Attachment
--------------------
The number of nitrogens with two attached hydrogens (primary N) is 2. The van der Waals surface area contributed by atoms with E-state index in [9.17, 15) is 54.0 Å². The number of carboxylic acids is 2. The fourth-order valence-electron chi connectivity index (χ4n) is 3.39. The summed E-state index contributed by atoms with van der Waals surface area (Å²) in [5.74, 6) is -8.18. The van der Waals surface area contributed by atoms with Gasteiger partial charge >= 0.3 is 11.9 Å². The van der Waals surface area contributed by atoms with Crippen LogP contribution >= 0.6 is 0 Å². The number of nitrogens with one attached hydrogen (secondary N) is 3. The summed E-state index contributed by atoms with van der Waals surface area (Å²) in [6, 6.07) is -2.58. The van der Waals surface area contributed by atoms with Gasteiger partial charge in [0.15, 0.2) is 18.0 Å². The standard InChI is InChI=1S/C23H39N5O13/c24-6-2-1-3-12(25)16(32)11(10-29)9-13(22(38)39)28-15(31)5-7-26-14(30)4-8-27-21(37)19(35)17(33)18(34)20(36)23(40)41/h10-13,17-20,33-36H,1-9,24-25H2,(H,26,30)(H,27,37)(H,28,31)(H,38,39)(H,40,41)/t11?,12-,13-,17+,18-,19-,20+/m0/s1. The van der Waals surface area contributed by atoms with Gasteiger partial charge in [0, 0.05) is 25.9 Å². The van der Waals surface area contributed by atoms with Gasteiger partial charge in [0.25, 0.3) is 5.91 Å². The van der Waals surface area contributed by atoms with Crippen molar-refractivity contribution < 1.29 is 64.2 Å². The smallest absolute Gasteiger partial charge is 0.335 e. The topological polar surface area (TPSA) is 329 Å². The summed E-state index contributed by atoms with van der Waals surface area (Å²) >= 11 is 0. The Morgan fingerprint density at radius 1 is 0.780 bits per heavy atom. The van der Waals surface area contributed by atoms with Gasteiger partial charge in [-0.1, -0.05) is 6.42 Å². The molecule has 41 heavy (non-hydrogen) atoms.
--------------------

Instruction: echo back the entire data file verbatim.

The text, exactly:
The number of nitrogens with two attached hydrogens (primary N) is 2. The van der Waals surface area contributed by atoms with E-state index in [9.17, 15) is 54.0 Å². The number of carboxylic acids is 2. The fourth-order valence-electron chi connectivity index (χ4n) is 3.39. The summed E-state index contributed by atoms with van der Waals surface area (Å²) in [5.74, 6) is -8.18. The van der Waals surface area contributed by atoms with Gasteiger partial charge >= 0.3 is 11.9 Å². The van der Waals surface area contributed by atoms with Crippen LogP contribution >= 0.6 is 0 Å². The number of nitrogens with one attached hydrogen (secondary N) is 3. The summed E-state index contributed by atoms with van der Waals surface area (Å²) in [6, 6.07) is -2.58. The van der Waals surface area contributed by atoms with Gasteiger partial charge in [0.15, 0.2) is 18.0 Å². The standard InChI is InChI=1S/C23H39N5O13/c24-6-2-1-3-12(25)16(32)11(10-29)9-13(22(38)39)28-15(31)5-7-26-14(30)4-8-27-21(37)19(35)17(33)18(34)20(36)23(40)41/h10-13,17-20,33-36H,1-9,24-25H2,(H,26,30)(H,27,37)(H,28,31)(H,38,39)(H,40,41)/t11?,12-,13-,17+,18-,19-,20+/m0/s1. The van der Waals surface area contributed by atoms with Gasteiger partial charge in [0, 0.05) is 25.9 Å². The van der Waals surface area contributed by atoms with Gasteiger partial charge in [0.25, 0.3) is 5.91 Å². The van der Waals surface area contributed by atoms with Crippen molar-refractivity contribution < 1.29 is 64.2 Å². The smallest absolute Gasteiger partial charge is 0.335 e. The topological polar surface area (TPSA) is 329 Å². The summed E-state index contributed by atoms with van der Waals surface area (Å²) >= 11 is 0. The Morgan fingerprint density at radius 1 is 0.780 bits per heavy atom. The van der Waals surface area contributed by atoms with Gasteiger partial charge in [-0.1, -0.05) is 6.42 Å². The molecule has 41 heavy (non-hydrogen) atoms.